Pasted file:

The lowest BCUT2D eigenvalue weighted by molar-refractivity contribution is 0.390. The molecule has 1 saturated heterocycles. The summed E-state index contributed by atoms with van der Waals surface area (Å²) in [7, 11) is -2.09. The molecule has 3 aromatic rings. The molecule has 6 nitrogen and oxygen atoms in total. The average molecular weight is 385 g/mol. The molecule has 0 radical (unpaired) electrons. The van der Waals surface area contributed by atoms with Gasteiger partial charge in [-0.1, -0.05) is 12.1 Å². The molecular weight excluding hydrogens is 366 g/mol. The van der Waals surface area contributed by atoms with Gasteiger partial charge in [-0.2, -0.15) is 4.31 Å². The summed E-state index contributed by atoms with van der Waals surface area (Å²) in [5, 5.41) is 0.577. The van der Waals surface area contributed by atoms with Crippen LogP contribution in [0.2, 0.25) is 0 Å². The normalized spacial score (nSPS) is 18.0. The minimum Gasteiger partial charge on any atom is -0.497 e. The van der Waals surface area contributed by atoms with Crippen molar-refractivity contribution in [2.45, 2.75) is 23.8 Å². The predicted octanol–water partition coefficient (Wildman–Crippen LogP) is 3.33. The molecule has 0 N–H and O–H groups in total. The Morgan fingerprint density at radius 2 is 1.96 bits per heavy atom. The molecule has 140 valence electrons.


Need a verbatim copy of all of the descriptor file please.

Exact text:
The lowest BCUT2D eigenvalue weighted by molar-refractivity contribution is 0.390. The molecule has 1 saturated heterocycles. The summed E-state index contributed by atoms with van der Waals surface area (Å²) in [7, 11) is -2.09. The molecule has 3 aromatic rings. The molecule has 6 nitrogen and oxygen atoms in total. The average molecular weight is 385 g/mol. The molecule has 0 radical (unpaired) electrons. The van der Waals surface area contributed by atoms with Gasteiger partial charge in [-0.1, -0.05) is 12.1 Å². The molecular weight excluding hydrogens is 366 g/mol. The van der Waals surface area contributed by atoms with Gasteiger partial charge in [-0.2, -0.15) is 4.31 Å². The summed E-state index contributed by atoms with van der Waals surface area (Å²) in [5, 5.41) is 0.577. The van der Waals surface area contributed by atoms with Crippen LogP contribution in [0.2, 0.25) is 0 Å². The normalized spacial score (nSPS) is 18.0. The minimum Gasteiger partial charge on any atom is -0.497 e. The van der Waals surface area contributed by atoms with Crippen molar-refractivity contribution in [2.45, 2.75) is 23.8 Å². The predicted octanol–water partition coefficient (Wildman–Crippen LogP) is 3.33. The molecule has 0 N–H and O–H groups in total. The Morgan fingerprint density at radius 2 is 1.96 bits per heavy atom. The molecule has 140 valence electrons.